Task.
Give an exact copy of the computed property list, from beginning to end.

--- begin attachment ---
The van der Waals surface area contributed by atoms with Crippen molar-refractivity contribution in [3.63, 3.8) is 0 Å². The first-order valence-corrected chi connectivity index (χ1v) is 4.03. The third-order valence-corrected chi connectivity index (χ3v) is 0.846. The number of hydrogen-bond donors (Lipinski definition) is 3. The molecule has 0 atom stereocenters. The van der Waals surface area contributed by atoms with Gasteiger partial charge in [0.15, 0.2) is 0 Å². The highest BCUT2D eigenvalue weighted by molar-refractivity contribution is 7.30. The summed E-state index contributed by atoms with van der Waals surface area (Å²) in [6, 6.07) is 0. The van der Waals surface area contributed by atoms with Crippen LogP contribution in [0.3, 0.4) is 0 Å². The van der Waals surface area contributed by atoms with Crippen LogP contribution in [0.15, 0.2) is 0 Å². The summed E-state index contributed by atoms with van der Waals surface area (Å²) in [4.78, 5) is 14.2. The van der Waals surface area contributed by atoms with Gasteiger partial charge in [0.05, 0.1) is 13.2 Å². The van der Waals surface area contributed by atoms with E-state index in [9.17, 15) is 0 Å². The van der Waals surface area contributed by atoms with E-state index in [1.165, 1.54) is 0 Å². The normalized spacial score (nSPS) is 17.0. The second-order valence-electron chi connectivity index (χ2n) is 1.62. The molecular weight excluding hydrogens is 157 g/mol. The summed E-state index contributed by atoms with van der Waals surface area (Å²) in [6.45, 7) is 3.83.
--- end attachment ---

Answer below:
The van der Waals surface area contributed by atoms with Crippen molar-refractivity contribution in [3.63, 3.8) is 0 Å². The first-order valence-corrected chi connectivity index (χ1v) is 4.03. The third-order valence-corrected chi connectivity index (χ3v) is 0.846. The number of hydrogen-bond donors (Lipinski definition) is 3. The molecule has 0 atom stereocenters. The van der Waals surface area contributed by atoms with Gasteiger partial charge in [0.15, 0.2) is 0 Å². The highest BCUT2D eigenvalue weighted by molar-refractivity contribution is 7.30. The summed E-state index contributed by atoms with van der Waals surface area (Å²) in [6, 6.07) is 0. The van der Waals surface area contributed by atoms with Crippen LogP contribution in [0.3, 0.4) is 0 Å². The van der Waals surface area contributed by atoms with Crippen LogP contribution in [0.15, 0.2) is 0 Å². The summed E-state index contributed by atoms with van der Waals surface area (Å²) in [4.78, 5) is 14.2. The van der Waals surface area contributed by atoms with Gasteiger partial charge in [0.05, 0.1) is 13.2 Å². The van der Waals surface area contributed by atoms with E-state index in [9.17, 15) is 0 Å². The van der Waals surface area contributed by atoms with E-state index in [1.165, 1.54) is 0 Å². The normalized spacial score (nSPS) is 17.0. The second-order valence-electron chi connectivity index (χ2n) is 1.62. The molecular weight excluding hydrogens is 157 g/mol. The summed E-state index contributed by atoms with van der Waals surface area (Å²) in [6.45, 7) is 3.83.